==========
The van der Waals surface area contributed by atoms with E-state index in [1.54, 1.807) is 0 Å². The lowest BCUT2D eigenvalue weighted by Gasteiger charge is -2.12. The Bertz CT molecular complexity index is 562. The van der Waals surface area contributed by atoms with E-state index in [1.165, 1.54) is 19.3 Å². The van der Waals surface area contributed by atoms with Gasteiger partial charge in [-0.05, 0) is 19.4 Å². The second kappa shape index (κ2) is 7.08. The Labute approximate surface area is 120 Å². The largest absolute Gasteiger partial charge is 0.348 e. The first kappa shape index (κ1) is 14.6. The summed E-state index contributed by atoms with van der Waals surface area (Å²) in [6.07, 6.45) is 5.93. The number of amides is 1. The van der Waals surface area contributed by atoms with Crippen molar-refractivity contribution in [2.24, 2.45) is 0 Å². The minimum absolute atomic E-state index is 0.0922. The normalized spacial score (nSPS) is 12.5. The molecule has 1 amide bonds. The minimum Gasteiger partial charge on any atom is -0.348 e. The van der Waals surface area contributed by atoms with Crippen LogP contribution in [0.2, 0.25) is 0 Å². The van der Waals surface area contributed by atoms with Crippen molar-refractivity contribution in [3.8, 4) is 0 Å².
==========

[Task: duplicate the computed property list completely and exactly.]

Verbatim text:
The van der Waals surface area contributed by atoms with E-state index in [1.54, 1.807) is 0 Å². The lowest BCUT2D eigenvalue weighted by Gasteiger charge is -2.12. The Bertz CT molecular complexity index is 562. The van der Waals surface area contributed by atoms with E-state index in [1.165, 1.54) is 19.3 Å². The van der Waals surface area contributed by atoms with Gasteiger partial charge in [-0.05, 0) is 19.4 Å². The second kappa shape index (κ2) is 7.08. The Labute approximate surface area is 120 Å². The largest absolute Gasteiger partial charge is 0.348 e. The first kappa shape index (κ1) is 14.6. The summed E-state index contributed by atoms with van der Waals surface area (Å²) in [6.07, 6.45) is 5.93. The number of amides is 1. The van der Waals surface area contributed by atoms with Crippen molar-refractivity contribution in [2.24, 2.45) is 0 Å². The minimum absolute atomic E-state index is 0.0922. The normalized spacial score (nSPS) is 12.5. The molecule has 1 amide bonds. The minimum Gasteiger partial charge on any atom is -0.348 e. The van der Waals surface area contributed by atoms with Crippen LogP contribution in [0.2, 0.25) is 0 Å². The van der Waals surface area contributed by atoms with Crippen molar-refractivity contribution in [3.8, 4) is 0 Å².